“When we talk to our clients, yes it’s about them reducing their risk but it’s also about us helping them reduce their risk,” he said. “We have a 16-strong risk management team who do nothing but help their clients reduce their cyber exposure - whether that be understanding the risk with something like a full penetration test, or bespoke staff training… And staff training and education will become in the future, and to be fair it’s the case now too, de rigueur.”
While getting stronger, Marvin said, there is no doubt that the insurance industry needs to do a better job of educating and informing clients – particularly when it comes to acronym-heavy risk controls and intel. In an effort to combat this, both CFC and Gallagher have produced glossaries of terms to support insureds and prospects in navigating the market.
Looking at the uptake of cyber insurance across the UK, Dixon noted that, particularly among SMEs, there does remain a real gap in the understanding of the exposure that they face, and he reinforced Marvin’s call for increased education around cyber. For while news of high-profile breach incidents may propel larger corporates into action, he said, it can lead to a false sense of security among smaller businesses which do not view themselves as a viable target.
“At the smaller end of the market, SME clients throughout the UK don’t really appreciate their exposure,” he said. “Then you couple that with the fact that most businesses don’t really realise what a cyber policy actually offers and what’s actually available. And there’s such a variety out there, from a very basic cyber insurance policy to what we provide which is an all-singing, all-dancing proactive service that offers real value throughout the whole life of a policy.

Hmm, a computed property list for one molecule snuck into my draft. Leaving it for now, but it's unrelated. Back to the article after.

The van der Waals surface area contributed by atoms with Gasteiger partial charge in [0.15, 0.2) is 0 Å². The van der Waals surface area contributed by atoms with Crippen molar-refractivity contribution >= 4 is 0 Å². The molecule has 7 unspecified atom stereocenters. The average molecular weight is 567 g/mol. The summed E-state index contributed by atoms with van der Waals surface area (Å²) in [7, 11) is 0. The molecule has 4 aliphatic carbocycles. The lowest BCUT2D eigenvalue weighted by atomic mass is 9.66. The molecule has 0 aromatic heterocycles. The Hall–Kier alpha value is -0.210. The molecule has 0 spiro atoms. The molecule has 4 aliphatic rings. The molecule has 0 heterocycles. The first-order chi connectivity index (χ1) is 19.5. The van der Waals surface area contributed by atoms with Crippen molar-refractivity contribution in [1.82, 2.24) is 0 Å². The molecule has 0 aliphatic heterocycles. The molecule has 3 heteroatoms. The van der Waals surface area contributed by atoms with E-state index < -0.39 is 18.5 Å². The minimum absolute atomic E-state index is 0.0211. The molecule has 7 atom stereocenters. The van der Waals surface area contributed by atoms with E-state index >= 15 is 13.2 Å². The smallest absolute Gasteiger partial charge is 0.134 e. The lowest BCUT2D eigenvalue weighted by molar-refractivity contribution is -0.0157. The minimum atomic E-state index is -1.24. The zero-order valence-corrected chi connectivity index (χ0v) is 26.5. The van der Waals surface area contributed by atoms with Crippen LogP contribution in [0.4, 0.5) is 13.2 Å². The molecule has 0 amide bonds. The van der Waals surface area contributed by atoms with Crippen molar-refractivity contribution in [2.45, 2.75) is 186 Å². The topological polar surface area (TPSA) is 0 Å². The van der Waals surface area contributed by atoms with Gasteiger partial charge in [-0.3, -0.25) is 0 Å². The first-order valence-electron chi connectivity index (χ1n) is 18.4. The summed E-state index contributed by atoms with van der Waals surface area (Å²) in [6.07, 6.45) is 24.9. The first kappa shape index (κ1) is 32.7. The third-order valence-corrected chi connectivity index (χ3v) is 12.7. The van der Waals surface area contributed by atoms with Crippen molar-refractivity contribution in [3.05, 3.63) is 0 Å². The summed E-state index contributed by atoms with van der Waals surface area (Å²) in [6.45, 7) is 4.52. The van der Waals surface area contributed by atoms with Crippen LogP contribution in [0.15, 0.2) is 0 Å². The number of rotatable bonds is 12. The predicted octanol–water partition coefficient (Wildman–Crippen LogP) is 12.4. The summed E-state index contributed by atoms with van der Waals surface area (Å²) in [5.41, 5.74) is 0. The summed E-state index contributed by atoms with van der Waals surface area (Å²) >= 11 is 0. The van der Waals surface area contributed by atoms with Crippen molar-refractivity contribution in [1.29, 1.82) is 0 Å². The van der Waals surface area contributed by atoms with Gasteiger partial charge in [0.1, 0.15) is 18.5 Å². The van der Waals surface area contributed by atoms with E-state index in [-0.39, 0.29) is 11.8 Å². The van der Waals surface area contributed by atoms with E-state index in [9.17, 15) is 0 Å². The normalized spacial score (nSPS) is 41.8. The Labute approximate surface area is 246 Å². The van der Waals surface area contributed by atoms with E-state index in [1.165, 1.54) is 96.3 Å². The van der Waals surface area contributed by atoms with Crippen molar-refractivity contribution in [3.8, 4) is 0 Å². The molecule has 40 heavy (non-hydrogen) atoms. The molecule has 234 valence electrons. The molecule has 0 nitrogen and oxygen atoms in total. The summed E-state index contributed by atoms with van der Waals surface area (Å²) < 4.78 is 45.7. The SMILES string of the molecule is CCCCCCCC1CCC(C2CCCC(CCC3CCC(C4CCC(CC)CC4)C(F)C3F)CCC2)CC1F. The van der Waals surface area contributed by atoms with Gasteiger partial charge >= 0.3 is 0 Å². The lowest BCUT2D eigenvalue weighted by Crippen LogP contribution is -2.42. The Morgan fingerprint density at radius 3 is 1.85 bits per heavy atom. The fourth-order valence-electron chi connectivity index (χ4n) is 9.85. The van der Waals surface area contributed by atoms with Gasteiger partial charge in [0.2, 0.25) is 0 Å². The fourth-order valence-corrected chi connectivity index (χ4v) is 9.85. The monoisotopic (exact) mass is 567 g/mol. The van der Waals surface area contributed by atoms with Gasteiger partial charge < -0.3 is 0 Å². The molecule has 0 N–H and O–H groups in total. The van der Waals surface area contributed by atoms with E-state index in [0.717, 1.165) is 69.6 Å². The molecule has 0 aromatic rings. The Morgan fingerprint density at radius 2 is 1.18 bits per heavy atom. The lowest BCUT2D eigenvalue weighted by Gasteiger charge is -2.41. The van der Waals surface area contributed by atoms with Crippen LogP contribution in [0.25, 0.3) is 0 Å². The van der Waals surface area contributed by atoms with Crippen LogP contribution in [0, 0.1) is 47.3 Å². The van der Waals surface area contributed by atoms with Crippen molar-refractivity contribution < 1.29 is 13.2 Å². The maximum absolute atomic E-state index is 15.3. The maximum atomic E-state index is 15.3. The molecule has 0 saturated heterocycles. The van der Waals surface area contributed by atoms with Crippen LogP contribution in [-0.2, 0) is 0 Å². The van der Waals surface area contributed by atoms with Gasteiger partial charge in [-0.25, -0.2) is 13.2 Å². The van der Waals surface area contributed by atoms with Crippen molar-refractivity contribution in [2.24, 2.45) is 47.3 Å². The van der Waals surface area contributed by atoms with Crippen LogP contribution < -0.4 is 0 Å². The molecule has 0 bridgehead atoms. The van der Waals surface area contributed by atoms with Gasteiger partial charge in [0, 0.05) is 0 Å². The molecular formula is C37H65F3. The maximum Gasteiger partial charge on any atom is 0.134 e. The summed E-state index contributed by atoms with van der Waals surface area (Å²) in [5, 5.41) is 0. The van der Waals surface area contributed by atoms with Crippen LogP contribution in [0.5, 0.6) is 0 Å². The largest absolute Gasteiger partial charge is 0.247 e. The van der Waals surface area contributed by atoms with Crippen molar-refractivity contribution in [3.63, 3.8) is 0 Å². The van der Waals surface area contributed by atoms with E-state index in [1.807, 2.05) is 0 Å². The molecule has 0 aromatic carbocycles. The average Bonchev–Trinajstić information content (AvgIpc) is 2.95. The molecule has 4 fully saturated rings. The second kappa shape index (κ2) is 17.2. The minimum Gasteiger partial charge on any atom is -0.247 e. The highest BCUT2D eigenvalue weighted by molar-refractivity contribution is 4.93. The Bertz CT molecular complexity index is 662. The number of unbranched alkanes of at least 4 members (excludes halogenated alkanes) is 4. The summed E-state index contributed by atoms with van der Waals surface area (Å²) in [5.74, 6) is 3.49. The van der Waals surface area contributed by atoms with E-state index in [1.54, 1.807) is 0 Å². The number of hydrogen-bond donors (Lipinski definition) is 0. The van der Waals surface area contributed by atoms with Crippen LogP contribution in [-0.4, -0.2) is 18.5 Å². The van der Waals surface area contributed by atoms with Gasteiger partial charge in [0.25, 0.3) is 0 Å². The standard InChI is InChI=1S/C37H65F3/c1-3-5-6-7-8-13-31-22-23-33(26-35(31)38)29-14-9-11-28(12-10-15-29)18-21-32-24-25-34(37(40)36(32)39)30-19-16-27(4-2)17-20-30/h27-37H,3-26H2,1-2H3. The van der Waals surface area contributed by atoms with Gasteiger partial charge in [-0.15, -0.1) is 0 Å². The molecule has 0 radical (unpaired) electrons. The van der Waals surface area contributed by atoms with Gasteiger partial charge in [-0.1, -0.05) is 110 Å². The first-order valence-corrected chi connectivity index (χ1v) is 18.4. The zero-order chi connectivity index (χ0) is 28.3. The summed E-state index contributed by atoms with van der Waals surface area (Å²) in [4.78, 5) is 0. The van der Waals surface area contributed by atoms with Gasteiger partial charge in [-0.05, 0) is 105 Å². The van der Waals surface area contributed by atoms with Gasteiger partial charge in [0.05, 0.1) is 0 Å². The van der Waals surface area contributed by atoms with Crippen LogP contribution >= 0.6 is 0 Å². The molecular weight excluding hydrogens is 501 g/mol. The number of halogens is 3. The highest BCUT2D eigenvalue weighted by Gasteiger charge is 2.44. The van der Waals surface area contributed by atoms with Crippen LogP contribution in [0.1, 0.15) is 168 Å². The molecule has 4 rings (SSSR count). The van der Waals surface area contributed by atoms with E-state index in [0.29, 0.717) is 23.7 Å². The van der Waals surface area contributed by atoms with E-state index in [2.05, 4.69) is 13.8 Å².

“But it’s not just about educating the end client, for us as the insurance provider we know we need to work closer with our brokers to help educate them. Obviously, Gallagher has hit this hard and they’ve deep-rooted expertise and ability, and specialist teams. But if you look at the regional UK market, our job as insurance providers is to help educate those brokers so they can have easier conversations with their clients. So, it is about education – but educating both end insureds and the brokers. And that’s where we’re stepping up.”
The role of the broker is to move with their clients, Marvin said, and to be risk advisors first and foremost, and cyber is a risk that is not going anywhere. Threat actors are not going to just close up shop, and so it’s up to insurance and risk management teams to look after policyholders and provide them with the best coverage and the best risk mitigation solutions.
What’s critical for brokers to understand, he said, is that their responsibility is not going unrecognised by insureds. He highlighted a recent example, wherein a manufacturing business reached out to discuss a coverage concern after their cyber proposal form resulted in their premium jumping from £3,000 to £10,000 – with an exclusion for ransomware.
“No-one had really read the forms and the broker didn’t really understand the forms,” he said. “And with ransomware cover wiped out in this market, it would be the most expensive piece of paper they’d ever bought. As a result, the business had no cover and didn’t understand what they needed to do to get cover, because they and their broker didn’t understand the market.”
Brokers need to register how the market has changed and that it’s constantly moving, he said. And that means actively partaking in any education and development opportunities that will boost their understanding of where it’s going next.
There’s a real wealth of opportunity for brokers to get ahead of the cyber risk piece and provide a true value-add service for their clients around cyber, Dixon said, and looking across the market he is positive about the future of cyber insurance in the UK.
“When you see the number of inquiries that we're getting for new business, when we talk to our broker partners and see the number of them that are really waking up to this huge opportunity in the UK market – it all looks very promising,” he said. “There’s also the signs of pricing stabilisation and with that comes new entrants in the market. And the more people we’ve got in the market, talking about cyber as a line of business and the threats companies face, the better. So, I think it's a very exciting place to be right now.”
Jim Dixon serves as senior cyber underwriter, UK, at CFC while Andrew Marvin is chair of Gallagher’s cyber strategy group.